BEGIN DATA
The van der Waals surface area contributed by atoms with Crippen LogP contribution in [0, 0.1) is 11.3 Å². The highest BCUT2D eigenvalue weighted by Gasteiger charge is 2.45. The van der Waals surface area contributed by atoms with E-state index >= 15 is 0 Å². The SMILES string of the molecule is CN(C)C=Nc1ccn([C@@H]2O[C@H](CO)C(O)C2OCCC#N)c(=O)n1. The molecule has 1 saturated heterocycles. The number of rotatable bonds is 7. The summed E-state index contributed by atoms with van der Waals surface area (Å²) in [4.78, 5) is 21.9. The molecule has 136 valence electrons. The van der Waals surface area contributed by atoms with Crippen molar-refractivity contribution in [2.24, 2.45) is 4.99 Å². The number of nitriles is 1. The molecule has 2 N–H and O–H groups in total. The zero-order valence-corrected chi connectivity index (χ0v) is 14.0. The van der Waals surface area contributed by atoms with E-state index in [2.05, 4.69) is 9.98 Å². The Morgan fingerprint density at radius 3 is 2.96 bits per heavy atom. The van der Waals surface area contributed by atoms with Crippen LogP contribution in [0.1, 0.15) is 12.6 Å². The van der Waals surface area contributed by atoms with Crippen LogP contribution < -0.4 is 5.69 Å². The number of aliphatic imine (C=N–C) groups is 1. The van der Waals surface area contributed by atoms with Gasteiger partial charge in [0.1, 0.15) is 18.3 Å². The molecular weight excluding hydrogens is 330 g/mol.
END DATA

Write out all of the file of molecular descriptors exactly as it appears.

The van der Waals surface area contributed by atoms with Crippen LogP contribution in [0, 0.1) is 11.3 Å². The highest BCUT2D eigenvalue weighted by Gasteiger charge is 2.45. The van der Waals surface area contributed by atoms with E-state index >= 15 is 0 Å². The SMILES string of the molecule is CN(C)C=Nc1ccn([C@@H]2O[C@H](CO)C(O)C2OCCC#N)c(=O)n1. The molecule has 1 saturated heterocycles. The number of rotatable bonds is 7. The summed E-state index contributed by atoms with van der Waals surface area (Å²) in [4.78, 5) is 21.9. The molecule has 136 valence electrons. The van der Waals surface area contributed by atoms with Crippen molar-refractivity contribution in [2.24, 2.45) is 4.99 Å². The number of nitriles is 1. The molecule has 2 N–H and O–H groups in total. The zero-order valence-corrected chi connectivity index (χ0v) is 14.0. The van der Waals surface area contributed by atoms with E-state index in [2.05, 4.69) is 9.98 Å². The Morgan fingerprint density at radius 3 is 2.96 bits per heavy atom. The van der Waals surface area contributed by atoms with Crippen LogP contribution in [0.1, 0.15) is 12.6 Å². The van der Waals surface area contributed by atoms with Crippen LogP contribution < -0.4 is 5.69 Å². The number of aliphatic imine (C=N–C) groups is 1. The van der Waals surface area contributed by atoms with Gasteiger partial charge in [0.1, 0.15) is 18.3 Å². The molecular weight excluding hydrogens is 330 g/mol.